This category (page) is the “obligatory” space; the one where students will be expected to create/moderate/contribute to reading and lecture-related discourse each week.
Note that there are a few roles specified: blog creator/moderator and blog contributor. These roles differ, but one is no less important than the other.
“Blog creator/moderator” are those students (for the moment, given the current class size, usually two per week) who initiate a thread on a topic associated (primarily, in the first instance) with the readings. Past lecture material and/or previous readings may be broached, but the primary intent is to get us all thinking about the current readings. Discussion about lecture material or previous readings may best be diverted to/found in the “Post-Hoc” page.
In order to stay abreast of who is responsible for thread creation each week, students should refer to the “blog leader/creator thread rotation” posted in the “Resources: Course Administration” section of the course website. As intimated above, the rotation may have to be revised during the course of the semester, depending on adds/drops, so consult with the rotation schedule periodically, so as not to be caught off guard.
At a minimum, then, it is anticipated that there will be 2 unique threads per week (although moderators) may choose to create more. ALL students are expected to respond (by writing a reply) to at least one thread per week. Thus, students can anticipate penning between 13 and 26 blog entries during the semester. Obviously, the more threads one contributes to, the more (potential) impact on one’s participation evaluation (although, please note that quality trumps quantity). Students will be asked to keep a record of their posts and replies in one file inside their Dropbox folder on Trunk, in order to facilitate evaluation of their effort at term’s end.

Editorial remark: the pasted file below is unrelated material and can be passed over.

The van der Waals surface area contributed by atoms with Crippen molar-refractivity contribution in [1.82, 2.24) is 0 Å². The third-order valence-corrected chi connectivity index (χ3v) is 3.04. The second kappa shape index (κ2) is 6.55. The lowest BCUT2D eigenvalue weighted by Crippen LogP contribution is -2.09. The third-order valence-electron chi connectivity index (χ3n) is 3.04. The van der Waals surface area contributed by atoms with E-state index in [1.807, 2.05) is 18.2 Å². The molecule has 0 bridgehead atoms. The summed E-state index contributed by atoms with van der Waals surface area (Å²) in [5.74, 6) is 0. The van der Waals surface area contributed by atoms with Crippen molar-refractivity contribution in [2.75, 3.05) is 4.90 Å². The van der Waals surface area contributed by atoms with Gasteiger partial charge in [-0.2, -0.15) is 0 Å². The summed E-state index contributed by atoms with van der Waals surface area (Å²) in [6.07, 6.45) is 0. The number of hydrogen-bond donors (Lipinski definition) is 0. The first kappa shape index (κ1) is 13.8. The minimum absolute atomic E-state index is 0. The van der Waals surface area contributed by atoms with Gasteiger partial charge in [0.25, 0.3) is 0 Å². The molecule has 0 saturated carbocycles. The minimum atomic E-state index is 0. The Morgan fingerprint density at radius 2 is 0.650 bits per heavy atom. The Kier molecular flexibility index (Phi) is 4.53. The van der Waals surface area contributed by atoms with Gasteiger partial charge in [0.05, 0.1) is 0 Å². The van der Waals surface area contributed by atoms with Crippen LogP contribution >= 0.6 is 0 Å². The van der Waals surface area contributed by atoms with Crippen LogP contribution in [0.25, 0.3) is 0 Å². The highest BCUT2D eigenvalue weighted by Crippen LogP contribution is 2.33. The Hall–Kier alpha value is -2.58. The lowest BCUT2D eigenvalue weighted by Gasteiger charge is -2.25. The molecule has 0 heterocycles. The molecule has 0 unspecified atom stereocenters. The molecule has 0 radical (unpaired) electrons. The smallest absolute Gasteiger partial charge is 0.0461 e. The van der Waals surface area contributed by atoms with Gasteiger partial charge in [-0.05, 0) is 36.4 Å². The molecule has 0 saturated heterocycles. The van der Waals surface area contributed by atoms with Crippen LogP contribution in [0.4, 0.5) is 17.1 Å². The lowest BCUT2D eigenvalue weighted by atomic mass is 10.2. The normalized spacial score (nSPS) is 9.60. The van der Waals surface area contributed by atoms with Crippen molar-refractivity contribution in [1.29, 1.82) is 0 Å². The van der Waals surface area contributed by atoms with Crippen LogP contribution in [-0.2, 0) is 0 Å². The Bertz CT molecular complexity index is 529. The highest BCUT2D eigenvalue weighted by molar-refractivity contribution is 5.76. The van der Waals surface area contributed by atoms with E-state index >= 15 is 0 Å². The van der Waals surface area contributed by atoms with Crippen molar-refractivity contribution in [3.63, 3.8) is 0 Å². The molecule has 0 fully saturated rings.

Designated thread leaders are also asked to moderate discussion—which may mean asking for clarification of writers, or seeking to stimulate lagging discussion, or redirecting wayward discourse. How well a week’s conversation transpires is factored into the moderator’s evaluation.
What sort of content is being sought? What topic a moderator selects choose is up to her/him, but it ought to:
- be reading-centered;
- make a connection to prior readings and/or class lecture/discussion;
- incorporate/reference phenomena from the social world (a media production, event, utterance, etc.)
Again, once a post is made, all students are expected to log a response, and the complete thread will likely be touched upon in class, so students should be ready to explain and defend what they have written.
Any questions? Use the comments section (below).